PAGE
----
As girls grow older, they're offered yet more reasons to think that torrid lust might be an exclusively male experience. In women's magazines, discussions of sexual fetish are pretty solidly divided into the "safe but naughty" category (tying each other with silk scarves, spanking, threesomes) or "depraved" (hardcore pain, urine or things that can't be catered for at Ann Summers). The latter category, we're supposed to believe, is solely the domain of men - something we should either tolerate or reject outright. We're primed to imagine that women are looking on in horror, either damaged by the rampaging power of male sexual desire or feisty and strong enough to say, "no, you may not do deliciously disgusting things with me, for I am a woman of dignity". That's our choice, right there: to be corrupted, or to be strong enough to say no. Women who actively enjoy sexual extremes and experiments – who want to hurt consenting men and shag multiple partners at once and have anonymous, no-strings sex that ends with a high five instead of a hug – we're not really in this picture at all.

On the surface, this can seem like a good thing. The mystery that shrouds our more sordid needs saves us from potentially awkward conversations - our secrets remain firmly hidden behind a blush and an arty book cover. But this does women no favours in the long run. Keeping our sexual desires secret doesn't make us alluring: it makes us weak. When we whisper censored versions of our fantasies we're allowing ourselves to be cast in a passive role, that of the delicate companion whose job is to temper untameable male sexual urges. If women are seen to have little sexual desire, we're not equal people engaging in mutually pleasurable acts; we're stoic yet silent heroines, tolerating sex for the sake of something else. And each time this rose-tinted rom com plot is repeated – boy meets girl, girl politely lets boy shag her – it influences not just our attitudes but our behaviour.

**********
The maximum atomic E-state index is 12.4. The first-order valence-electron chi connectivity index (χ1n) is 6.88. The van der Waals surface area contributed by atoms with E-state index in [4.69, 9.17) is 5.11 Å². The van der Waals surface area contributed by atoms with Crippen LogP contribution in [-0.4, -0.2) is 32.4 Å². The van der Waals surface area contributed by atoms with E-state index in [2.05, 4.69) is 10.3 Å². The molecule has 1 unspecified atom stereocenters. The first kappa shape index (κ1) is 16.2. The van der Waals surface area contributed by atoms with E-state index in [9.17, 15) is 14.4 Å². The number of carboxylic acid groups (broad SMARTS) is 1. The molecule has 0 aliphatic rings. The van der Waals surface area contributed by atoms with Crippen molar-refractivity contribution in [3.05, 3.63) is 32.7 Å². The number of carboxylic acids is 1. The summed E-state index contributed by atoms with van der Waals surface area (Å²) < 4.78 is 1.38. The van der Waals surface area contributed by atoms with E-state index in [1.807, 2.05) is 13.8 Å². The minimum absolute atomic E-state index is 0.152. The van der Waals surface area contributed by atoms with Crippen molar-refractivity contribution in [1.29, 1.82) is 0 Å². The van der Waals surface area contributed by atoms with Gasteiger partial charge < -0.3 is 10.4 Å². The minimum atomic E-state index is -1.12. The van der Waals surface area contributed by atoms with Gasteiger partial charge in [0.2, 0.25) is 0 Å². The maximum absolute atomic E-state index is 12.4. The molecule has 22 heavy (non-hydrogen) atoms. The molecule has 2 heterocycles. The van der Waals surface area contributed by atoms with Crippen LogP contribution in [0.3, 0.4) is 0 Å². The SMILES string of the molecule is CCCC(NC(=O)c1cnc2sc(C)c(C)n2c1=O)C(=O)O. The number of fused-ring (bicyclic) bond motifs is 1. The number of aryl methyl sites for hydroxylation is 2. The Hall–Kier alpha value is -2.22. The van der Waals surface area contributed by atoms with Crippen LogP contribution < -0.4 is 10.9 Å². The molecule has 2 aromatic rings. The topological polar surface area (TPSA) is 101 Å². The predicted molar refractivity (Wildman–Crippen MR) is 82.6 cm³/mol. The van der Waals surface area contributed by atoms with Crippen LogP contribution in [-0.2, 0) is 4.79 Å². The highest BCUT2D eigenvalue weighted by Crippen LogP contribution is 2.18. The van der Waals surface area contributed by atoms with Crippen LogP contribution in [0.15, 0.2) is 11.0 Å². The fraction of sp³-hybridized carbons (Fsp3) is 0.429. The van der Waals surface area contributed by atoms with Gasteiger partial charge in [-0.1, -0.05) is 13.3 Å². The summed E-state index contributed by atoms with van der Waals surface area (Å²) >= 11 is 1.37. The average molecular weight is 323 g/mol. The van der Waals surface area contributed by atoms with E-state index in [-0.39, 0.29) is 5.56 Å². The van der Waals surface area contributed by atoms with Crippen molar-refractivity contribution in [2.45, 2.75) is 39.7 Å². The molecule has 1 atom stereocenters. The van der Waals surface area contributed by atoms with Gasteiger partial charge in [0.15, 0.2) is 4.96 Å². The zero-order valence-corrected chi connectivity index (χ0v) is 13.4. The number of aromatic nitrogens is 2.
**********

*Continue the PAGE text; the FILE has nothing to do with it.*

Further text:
When was the last time you saw a man reading something erotic on the bus? I doubt you've ever seen it, and yet you'd be more likely to roll your eyes than bat an eyelid if a woman pulled out a dirty book on the commuter train to work. This isn't a good sign – a demonstration that we're becoming more comfortable with female sexuality - it's the opposite. A woman can read erotica in public because we aren't threatened by her; her sexual urges are clean and controllable. She's probably reading the book with a vague sense of irony, or because her friends have told her to, giggling slightly as she gets to a particularly rude bit. Women can read porn on the train not because we're comfortable with their sexual urges, but because we never confront them. We can wave a sign that says "mummy porn" without acknowledging what's actually happening. The less playful truth is that when most women read erotica they get not just cerebrally but physically aroused: their heartbeat's rising, their clits are throbbing, their vaginas are getting slick and moist. Some are crossing their legs to feel the pulse of their arousal thrilling their crotch through the seam of their jeans.